The Power of a Name

By Hearing First Team October 6, 2015

"Hearing First" | listening and spoken language, mission, powering potential, Celebrate LSL

As a parent searching for critical information about quality services to teach your child to listen and talk, you should keep these keywords in mind: listening and spoken language, LSL, auditory verbal therapy, auditory verbal practice, auditory oral education, and oral deaf education.

“Have you chosen a name?” Every expecting parent has heard this question repeated among family and friends when they learn a baby is due. If you have children, you’ll likely remember the significance of that decision and the pressure to choose just the right name.

Maybe you chose a name based on its meaning — or a family name that honored someone from generations past. Maybe you avoided a particular name because someone close to you had already used it. As parents, we understand that what we name our child will communicate a lot.

Just as it can be challenging to name a baby, it can also be a challenge to name an organization or a particular intervention approach — for many of the same reasons!

As a parent searching the internet for critical information that will help you make decisions for your child diagnosed with hearing loss, you may find new names and labels — and have questions about what they mean or why they are important for your family’s journey.

Here’s some information that may help you.

First, remember that unlike a baby’s name, labels for organizations or approaches can and do evolve. This is the case with the name assigned to the approach that focuses on teaching children who are deaf or hard of hearing to listen and talk.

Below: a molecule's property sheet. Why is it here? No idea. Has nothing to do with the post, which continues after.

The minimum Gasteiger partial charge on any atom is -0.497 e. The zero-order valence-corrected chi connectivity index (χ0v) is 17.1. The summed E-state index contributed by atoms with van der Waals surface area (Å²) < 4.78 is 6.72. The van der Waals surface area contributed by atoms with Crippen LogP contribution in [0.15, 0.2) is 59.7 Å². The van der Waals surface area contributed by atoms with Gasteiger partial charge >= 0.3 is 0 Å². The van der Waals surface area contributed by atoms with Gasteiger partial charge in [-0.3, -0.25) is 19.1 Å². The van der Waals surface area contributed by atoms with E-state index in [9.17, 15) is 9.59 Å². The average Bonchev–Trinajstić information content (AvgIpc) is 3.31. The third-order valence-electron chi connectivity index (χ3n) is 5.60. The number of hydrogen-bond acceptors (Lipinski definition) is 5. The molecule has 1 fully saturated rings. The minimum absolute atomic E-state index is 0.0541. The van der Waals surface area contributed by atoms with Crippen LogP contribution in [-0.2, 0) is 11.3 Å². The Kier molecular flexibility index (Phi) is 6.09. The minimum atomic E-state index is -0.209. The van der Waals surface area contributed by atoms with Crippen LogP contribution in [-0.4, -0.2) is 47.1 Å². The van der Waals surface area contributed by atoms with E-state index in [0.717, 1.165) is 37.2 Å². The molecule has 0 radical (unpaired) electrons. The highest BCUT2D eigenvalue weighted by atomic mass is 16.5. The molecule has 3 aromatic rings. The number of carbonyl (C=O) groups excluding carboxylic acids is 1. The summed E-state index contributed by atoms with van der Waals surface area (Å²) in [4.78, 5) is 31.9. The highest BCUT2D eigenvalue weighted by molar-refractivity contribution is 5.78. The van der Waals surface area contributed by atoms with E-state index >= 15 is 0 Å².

If you’ve done any searching on this topic, you may have seen terms like: Listening and Spoken Language, LSL, Auditory-Verbal practice, Auditory oral education, oral deaf education, or AV practice. It can be overwhelming to see so many new terms if you don’t understand what they mean or how they relate to one another.

Listening and Spoken Language, or “LSL,” is the approach that focuses on teaching children who are deaf or hard of hearing to listen and talk — and it’s based on the principles of Auditory-Verbal practice. Auditory oral education, oral deaf education, and AV practice are also terms associated with this approach. You can learn more about the LSL approach here.

How did these names come together?

The name, Listening and Spoken Language, evolved when Auditory-Verbal International (AVI) merged with the AG Bell Association for the Deaf and Hard of Hearing (AG Bell) to form the AG Bell Academy for Listening and Spoken Language (Academy). One of the Academy’s first activities was to create a specialty certification, Listening and Spoken Language Specialist (LSLSTM), based upon the Auditory-Verbal approach originating from AVI. Today that certification has two designations, Auditory Verbal Therapist (LSLS Cert. AVTTM) and Auditory Verbal Educator (LSLS, Cert. AVEdTM). The AG Bell Association has also created the Listening and Spoken Language Knowledge Center to advance LSL for individuals who are deaf or hard of hearing.

What terms should I be looking for?

As a parent searching for critical information about quality services to teach your child to listen and talk, you should keep these keywords in mind: listening and spoken language, LSL, auditory verbal therapy, auditory verbal practice, auditory oral education, and oral deaf education.

Whatever the label, you’ll want to find the most qualified professionals with expertise in the field of hearing loss to guide and coach you — and knowing these keywords can help. The right professional will work in partnership with you and can provide a clear and accurate path to support your goals to teach your child to listen and talk.

So there is power in the name — especially when that name connects you to the partner you’ll need to help your child reach his or her full potential.

"Hearing First" | listening and spoken language, mission, powering potential, Celebrate LSL

About the Author

Hearing First Team At Hearing First, we want all children to benefit from the availability of newborn hearing screening, the advances in technology, and the early learning services in their communities. We want all children to have the opportunity to take advantage of access to sound – a critical building block for future success.